I have to say though, explainers are tough. Generally, clients don’t want too much ‘funk’; you really have to tone yourself down and keep it simple. So those are really good in flexing your restraint muscles.
What are some of your career dreams?
Oh man! I want to work at all the biggies that everyone else does. At this point, I’ve done the full-time jam and the freelance juggle. I’m gonna have to say it's “freelance forever baby!”, unless an awesome full-time pops up. I need to do more research, but I definitely want to do some work with organizations that are trying to help the planet, and helping minorities.
Do you create work outside of motion-design?
Yea. There is this podcast I listen to and the host always says “creators create.” For me, music, programming and drawing...they all tie into motion. Those are primarily the things I like outside of just straight MoGraph. Sometimes us MoGraphers don’t utilize our other strengths as much as we should. Take time to look back at where you came from to see how you can utilize previous skills in this MoGraph life. For me, I have my experience with music and programming, the latter which I’ve only started to utilize this year.
Learning with School of Motion
What was your favorite SOM Course? Did it help your career?
Oh yea! Animation Bootcamp was the first. Learned of it after that epic 30 days of After Effects thing that Joey did. It seemed like a good idea at the time, since I didn’t know anything about anything. It completely changed how I thought and went about animation. I also credit it with helping me get my first real job.
I took Design Bootcamp, that furthered my knowledge of the actual principles of design. Still one of my favorite SOM courses. Highly, highly recommend. It kicked my but, but I learned so much from this one.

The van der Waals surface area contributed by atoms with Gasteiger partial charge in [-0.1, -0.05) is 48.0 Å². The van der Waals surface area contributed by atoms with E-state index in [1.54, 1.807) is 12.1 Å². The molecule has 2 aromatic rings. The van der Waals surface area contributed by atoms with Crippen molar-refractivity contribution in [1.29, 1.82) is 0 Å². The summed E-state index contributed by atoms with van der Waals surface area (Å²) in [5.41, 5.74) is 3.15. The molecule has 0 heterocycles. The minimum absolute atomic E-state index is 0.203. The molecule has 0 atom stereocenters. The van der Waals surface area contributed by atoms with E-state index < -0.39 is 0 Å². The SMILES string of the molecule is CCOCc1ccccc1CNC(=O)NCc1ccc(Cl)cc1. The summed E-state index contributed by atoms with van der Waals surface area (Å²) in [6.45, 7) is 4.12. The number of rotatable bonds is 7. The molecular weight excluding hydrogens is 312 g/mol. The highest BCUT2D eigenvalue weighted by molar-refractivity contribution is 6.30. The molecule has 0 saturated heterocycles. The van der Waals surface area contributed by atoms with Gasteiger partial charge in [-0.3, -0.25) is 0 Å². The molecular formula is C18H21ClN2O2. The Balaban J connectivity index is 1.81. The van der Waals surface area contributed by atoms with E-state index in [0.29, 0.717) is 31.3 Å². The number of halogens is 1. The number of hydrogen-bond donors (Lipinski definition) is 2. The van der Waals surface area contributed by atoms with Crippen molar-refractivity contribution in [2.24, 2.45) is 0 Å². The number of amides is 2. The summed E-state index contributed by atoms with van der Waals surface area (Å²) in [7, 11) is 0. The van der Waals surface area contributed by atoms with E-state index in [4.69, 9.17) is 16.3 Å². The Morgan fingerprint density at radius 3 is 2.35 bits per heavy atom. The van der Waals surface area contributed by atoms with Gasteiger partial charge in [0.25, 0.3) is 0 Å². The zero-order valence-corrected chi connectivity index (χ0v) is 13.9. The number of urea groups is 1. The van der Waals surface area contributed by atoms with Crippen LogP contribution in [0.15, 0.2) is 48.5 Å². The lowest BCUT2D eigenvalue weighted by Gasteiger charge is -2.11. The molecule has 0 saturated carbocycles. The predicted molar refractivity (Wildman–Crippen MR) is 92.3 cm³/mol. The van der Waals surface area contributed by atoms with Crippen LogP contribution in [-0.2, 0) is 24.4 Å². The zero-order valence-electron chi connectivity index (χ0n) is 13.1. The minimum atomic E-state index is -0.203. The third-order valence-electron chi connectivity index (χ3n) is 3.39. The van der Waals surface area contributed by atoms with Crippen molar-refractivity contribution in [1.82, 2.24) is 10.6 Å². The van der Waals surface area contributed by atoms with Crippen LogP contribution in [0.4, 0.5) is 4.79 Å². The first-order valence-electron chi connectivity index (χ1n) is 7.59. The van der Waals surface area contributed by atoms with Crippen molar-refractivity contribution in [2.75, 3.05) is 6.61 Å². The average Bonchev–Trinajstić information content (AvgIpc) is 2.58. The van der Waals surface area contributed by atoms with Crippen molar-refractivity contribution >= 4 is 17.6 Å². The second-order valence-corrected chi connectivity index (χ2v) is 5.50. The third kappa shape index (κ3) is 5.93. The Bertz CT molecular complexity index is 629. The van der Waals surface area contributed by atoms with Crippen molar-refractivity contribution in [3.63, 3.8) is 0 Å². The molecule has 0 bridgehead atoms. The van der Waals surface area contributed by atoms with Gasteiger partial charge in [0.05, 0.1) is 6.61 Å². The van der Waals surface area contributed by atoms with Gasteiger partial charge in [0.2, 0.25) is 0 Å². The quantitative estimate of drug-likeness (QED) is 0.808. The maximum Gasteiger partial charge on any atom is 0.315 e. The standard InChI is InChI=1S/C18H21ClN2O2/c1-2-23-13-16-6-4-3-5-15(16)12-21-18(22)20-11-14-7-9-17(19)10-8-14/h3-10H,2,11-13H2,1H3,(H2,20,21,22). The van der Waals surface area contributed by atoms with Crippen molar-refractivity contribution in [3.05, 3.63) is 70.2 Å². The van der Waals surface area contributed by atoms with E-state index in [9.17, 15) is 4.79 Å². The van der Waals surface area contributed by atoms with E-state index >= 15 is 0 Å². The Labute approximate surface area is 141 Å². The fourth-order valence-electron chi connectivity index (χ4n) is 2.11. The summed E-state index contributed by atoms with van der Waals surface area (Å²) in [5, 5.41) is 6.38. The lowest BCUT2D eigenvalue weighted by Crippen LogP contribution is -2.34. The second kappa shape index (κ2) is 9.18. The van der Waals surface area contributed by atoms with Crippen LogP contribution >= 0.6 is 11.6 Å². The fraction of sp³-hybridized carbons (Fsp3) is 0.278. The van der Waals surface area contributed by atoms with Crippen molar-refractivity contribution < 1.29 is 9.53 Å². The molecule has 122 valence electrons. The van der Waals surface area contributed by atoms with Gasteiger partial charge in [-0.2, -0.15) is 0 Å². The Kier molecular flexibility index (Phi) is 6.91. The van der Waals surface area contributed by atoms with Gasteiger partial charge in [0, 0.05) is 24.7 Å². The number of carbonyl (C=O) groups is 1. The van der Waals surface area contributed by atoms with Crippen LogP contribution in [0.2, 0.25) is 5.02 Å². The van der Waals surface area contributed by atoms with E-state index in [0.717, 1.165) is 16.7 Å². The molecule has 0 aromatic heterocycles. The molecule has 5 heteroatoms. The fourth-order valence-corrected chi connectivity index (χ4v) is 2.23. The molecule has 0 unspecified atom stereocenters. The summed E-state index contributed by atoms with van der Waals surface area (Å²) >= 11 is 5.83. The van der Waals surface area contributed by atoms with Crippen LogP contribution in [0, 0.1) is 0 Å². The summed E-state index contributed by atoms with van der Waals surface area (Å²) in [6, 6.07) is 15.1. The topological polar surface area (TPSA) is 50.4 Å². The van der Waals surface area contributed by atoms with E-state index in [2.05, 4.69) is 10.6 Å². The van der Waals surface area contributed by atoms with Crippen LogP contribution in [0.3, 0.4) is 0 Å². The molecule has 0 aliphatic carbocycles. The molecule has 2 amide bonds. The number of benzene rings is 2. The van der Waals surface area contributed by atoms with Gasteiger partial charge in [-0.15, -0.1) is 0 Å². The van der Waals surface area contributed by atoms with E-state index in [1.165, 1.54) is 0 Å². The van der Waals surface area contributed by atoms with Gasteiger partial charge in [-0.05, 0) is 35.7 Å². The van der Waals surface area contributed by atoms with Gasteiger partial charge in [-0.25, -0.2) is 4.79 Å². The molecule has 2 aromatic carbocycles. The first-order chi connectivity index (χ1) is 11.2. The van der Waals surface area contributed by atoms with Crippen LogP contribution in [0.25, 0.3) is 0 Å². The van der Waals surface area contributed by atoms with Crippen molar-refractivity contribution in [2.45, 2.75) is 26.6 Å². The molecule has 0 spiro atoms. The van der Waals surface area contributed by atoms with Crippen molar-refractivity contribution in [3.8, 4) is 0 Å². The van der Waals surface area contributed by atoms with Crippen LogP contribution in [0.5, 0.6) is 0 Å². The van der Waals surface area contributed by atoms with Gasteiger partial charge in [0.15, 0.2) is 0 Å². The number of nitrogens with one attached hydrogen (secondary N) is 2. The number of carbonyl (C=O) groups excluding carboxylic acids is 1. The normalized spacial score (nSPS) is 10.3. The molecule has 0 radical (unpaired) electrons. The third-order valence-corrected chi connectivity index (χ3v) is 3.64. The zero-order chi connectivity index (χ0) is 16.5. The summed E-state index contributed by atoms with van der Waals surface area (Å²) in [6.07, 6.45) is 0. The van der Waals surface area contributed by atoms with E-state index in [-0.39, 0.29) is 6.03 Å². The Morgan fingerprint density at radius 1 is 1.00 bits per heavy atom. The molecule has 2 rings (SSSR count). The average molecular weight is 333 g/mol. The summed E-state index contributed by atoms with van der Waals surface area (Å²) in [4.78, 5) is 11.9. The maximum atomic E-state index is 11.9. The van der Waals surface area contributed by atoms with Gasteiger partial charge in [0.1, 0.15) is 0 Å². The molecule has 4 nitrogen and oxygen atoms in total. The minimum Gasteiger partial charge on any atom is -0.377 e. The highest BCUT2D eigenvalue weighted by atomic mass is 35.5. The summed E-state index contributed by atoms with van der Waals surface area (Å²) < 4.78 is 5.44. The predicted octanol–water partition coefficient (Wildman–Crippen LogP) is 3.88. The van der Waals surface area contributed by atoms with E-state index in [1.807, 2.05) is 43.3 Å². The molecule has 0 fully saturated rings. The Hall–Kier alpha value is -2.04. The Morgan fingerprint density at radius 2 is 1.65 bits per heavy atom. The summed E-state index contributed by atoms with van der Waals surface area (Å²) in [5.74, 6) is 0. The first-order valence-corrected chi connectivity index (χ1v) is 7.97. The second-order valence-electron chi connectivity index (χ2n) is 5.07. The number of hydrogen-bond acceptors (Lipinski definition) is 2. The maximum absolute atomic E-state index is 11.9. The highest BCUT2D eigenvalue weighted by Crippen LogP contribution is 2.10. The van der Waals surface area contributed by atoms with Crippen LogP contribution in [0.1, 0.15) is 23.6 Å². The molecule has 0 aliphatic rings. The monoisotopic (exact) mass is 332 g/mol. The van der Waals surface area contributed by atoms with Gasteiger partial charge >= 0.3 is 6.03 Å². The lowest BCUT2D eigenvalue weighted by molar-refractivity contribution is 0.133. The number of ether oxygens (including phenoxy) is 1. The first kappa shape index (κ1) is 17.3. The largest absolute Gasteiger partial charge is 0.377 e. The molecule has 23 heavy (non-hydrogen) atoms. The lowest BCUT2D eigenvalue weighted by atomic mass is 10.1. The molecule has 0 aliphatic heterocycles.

I also took Character Animation Bootcamp, in addition to learning posing, weighting and character sequencing. One of the best side effects of the course is learning to deal with an immense amount of keyframes and layers. It's kind of a workout for you brain.
How well did the courses tie together?
Animation Bootcamp to Design Bootcamp is definitely the dynamic duo in my mind. They are the foundation of where you should be. If you need to animate and get what is in your mind out to keyframes quicker, AB is the one. If you need to make your animating make sense/use good design language/and just look good, DB is the one.
What advice would you give people just starting out in Motion Design?
I did this thing where I would get stuck in tutorial heaven (limbo to some, but it was heaven to me). I wanted to learn everything. I’m not saying don’t do it, because we all do. All I’m saying is stop doing it sooner rather than later. You’re never going to learn everything, and you're going to forget most of it. Start making something of your own as soon as possible, especially if it sucks. The more it sucks the better, because the next one will be better. Rinse and repeat, then you get comfortable not sucking as much as you did before.
Time as a Teaching Assistant
How has being a TA at SOM helped you as a creative? Critiquing skills, creative ability, etc…
One of the best parts of the SOM course is looking at what your peers are doing and thinking about how you would do things or what to change. It helps the students build their critical eye skills.